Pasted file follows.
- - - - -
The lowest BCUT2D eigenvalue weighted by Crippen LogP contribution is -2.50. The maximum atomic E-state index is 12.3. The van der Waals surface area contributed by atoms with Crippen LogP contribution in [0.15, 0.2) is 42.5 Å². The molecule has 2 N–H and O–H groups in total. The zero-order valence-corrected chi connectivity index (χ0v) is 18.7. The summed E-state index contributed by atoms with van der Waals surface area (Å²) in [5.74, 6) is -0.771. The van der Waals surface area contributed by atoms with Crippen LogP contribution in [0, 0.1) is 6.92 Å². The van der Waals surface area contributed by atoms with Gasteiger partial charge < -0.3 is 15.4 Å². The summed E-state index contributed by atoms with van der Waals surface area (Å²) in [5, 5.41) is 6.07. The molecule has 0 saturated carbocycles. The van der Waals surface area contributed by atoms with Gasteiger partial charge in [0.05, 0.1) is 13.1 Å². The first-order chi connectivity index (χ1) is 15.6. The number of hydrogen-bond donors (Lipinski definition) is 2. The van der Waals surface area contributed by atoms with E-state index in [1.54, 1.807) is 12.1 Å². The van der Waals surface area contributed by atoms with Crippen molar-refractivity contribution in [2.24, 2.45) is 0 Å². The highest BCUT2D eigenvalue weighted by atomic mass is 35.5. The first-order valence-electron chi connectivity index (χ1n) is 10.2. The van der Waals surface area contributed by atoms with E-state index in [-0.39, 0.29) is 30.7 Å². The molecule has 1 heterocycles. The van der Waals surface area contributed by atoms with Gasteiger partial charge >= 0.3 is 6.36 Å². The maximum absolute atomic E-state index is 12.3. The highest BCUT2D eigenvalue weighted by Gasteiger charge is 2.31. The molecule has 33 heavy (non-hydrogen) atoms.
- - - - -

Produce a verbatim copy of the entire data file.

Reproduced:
The lowest BCUT2D eigenvalue weighted by Crippen LogP contribution is -2.50. The maximum atomic E-state index is 12.3. The van der Waals surface area contributed by atoms with Crippen LogP contribution in [0.15, 0.2) is 42.5 Å². The molecule has 2 N–H and O–H groups in total. The zero-order valence-corrected chi connectivity index (χ0v) is 18.7. The summed E-state index contributed by atoms with van der Waals surface area (Å²) in [5.74, 6) is -0.771. The van der Waals surface area contributed by atoms with Crippen LogP contribution in [0, 0.1) is 6.92 Å². The van der Waals surface area contributed by atoms with Gasteiger partial charge < -0.3 is 15.4 Å². The summed E-state index contributed by atoms with van der Waals surface area (Å²) in [5, 5.41) is 6.07. The molecule has 0 saturated carbocycles. The van der Waals surface area contributed by atoms with Gasteiger partial charge in [0.05, 0.1) is 13.1 Å². The first-order chi connectivity index (χ1) is 15.6. The number of hydrogen-bond donors (Lipinski definition) is 2. The van der Waals surface area contributed by atoms with E-state index in [1.54, 1.807) is 12.1 Å². The van der Waals surface area contributed by atoms with Crippen molar-refractivity contribution in [2.24, 2.45) is 0 Å². The highest BCUT2D eigenvalue weighted by atomic mass is 35.5. The first-order valence-electron chi connectivity index (χ1n) is 10.2. The van der Waals surface area contributed by atoms with E-state index in [-0.39, 0.29) is 30.7 Å². The molecule has 1 heterocycles. The van der Waals surface area contributed by atoms with Gasteiger partial charge >= 0.3 is 6.36 Å². The maximum absolute atomic E-state index is 12.3. The highest BCUT2D eigenvalue weighted by Gasteiger charge is 2.31. The molecule has 33 heavy (non-hydrogen) atoms.